Spring outlook

Accu-Weather just released its belated spring outlook, and ... oh ... you say, you thought it was spring already.

Actually, the equinox still is 12 days away, but the meteorological spring began March 1, and it's not quite clear why the "outlook" wasn't issued until March 8.

In any event, meteorologically, spring is already cooking. As Accu-Weather's Jack Boston said, "We are literally a month ahead of time."

That's in terms of both temperature and severe weather, and Accu-Weather sees both those trends continuing for awhile.

Things may cool down in April and May, but for now expect a continuation of the warmth that settled over the region, and much of the nation, starting in December.

Temperatures should rocket into the 70s today, and before the month ends expect more warmth where that came from, according to Accu-Weather Inc., and Commodity Weather Group, in Washington.

By the time the end of May, however, Accu-Weather believes that temperatures will have averaged just a touch above normal.

As for the severe storm-tornado season, Boston described last week's severe outbreak as "unprecedented" for so early in March.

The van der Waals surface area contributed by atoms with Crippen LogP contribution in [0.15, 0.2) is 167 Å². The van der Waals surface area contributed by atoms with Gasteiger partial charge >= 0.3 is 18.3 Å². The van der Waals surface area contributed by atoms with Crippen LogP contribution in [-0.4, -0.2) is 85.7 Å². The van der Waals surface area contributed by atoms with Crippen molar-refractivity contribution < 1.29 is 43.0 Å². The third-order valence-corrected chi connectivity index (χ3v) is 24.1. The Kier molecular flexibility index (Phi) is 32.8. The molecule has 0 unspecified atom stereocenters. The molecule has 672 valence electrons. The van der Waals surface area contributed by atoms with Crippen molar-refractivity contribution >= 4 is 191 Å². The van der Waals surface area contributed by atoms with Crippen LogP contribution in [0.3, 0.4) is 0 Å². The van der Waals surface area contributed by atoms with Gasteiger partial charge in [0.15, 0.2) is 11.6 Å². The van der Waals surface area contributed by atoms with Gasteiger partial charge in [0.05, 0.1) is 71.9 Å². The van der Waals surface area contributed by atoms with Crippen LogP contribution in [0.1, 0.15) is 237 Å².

Here's a recap from the Louisville, Ky., National Weather Service office.

With the Gulf of Mexico quite warm, bathing tornado-prone regions in moisture, and a favorable upper-air pattern, he anticipates more trouble.

"I see no reason that we are not set up for this to happen a number of times, at least into April," said Boston.

Another forecasting service, WSI Corp., in New England, has called for a cooler than normal spring in the Northeast.

That outlook was issued on Feb. 21, and it predicted a cool March in the Northeast, a forecast that right now looks to be in deep trouble.

You may have noticed that overall this hasn't been the greatest of times for long-range forecasters.

Who foresaw that this would be the fourth-warmest winter on record here and across the country? Boston acknowledged that Accu-Weather's was "less than stellar."

Nevertheless, they keep trying, and seasons they go 'round and 'round.